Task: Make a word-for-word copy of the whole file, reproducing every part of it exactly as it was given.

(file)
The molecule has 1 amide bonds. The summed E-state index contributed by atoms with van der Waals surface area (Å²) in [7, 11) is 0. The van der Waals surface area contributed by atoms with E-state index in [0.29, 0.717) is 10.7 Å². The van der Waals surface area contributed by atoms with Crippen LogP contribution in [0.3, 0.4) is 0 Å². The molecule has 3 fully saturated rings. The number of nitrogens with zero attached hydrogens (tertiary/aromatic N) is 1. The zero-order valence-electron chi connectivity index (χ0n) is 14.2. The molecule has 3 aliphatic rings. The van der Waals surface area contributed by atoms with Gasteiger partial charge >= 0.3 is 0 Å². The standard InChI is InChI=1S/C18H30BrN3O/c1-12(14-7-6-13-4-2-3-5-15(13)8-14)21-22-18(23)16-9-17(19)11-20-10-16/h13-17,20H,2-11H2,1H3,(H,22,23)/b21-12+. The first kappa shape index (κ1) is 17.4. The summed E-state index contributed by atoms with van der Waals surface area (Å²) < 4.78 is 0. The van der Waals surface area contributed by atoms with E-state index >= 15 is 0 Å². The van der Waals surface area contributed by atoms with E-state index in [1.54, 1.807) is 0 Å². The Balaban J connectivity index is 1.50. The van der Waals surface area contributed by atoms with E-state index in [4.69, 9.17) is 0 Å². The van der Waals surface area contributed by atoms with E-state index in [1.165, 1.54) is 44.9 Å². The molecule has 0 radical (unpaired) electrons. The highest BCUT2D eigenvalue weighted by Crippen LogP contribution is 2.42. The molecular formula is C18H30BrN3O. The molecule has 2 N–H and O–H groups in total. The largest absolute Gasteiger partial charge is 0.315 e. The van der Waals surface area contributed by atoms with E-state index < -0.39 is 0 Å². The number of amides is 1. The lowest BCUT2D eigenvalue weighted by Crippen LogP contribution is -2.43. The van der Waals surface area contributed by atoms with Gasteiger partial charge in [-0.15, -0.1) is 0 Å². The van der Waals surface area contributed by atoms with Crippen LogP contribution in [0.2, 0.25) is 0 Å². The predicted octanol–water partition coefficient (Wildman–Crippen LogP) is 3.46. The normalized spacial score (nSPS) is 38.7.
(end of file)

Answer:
The molecule has 1 amide bonds. The summed E-state index contributed by atoms with van der Waals surface area (Å²) in [7, 11) is 0. The van der Waals surface area contributed by atoms with E-state index in [0.29, 0.717) is 10.7 Å². The van der Waals surface area contributed by atoms with Crippen LogP contribution in [0.3, 0.4) is 0 Å². The molecule has 3 fully saturated rings. The number of nitrogens with zero attached hydrogens (tertiary/aromatic N) is 1. The zero-order valence-electron chi connectivity index (χ0n) is 14.2. The molecule has 3 aliphatic rings. The van der Waals surface area contributed by atoms with Gasteiger partial charge >= 0.3 is 0 Å². The standard InChI is InChI=1S/C18H30BrN3O/c1-12(14-7-6-13-4-2-3-5-15(13)8-14)21-22-18(23)16-9-17(19)11-20-10-16/h13-17,20H,2-11H2,1H3,(H,22,23)/b21-12+. The first kappa shape index (κ1) is 17.4. The summed E-state index contributed by atoms with van der Waals surface area (Å²) < 4.78 is 0. The van der Waals surface area contributed by atoms with E-state index >= 15 is 0 Å². The van der Waals surface area contributed by atoms with E-state index in [1.54, 1.807) is 0 Å². The Balaban J connectivity index is 1.50. The van der Waals surface area contributed by atoms with E-state index in [4.69, 9.17) is 0 Å². The van der Waals surface area contributed by atoms with E-state index in [1.165, 1.54) is 44.9 Å². The molecule has 0 radical (unpaired) electrons. The highest BCUT2D eigenvalue weighted by Crippen LogP contribution is 2.42. The molecular formula is C18H30BrN3O. The molecule has 2 N–H and O–H groups in total. The largest absolute Gasteiger partial charge is 0.315 e. The van der Waals surface area contributed by atoms with E-state index < -0.39 is 0 Å². The number of amides is 1. The lowest BCUT2D eigenvalue weighted by Crippen LogP contribution is -2.43. The van der Waals surface area contributed by atoms with Gasteiger partial charge in [-0.15, -0.1) is 0 Å². The van der Waals surface area contributed by atoms with Crippen LogP contribution in [0.2, 0.25) is 0 Å². The predicted octanol–water partition coefficient (Wildman–Crippen LogP) is 3.46. The normalized spacial score (nSPS) is 38.7.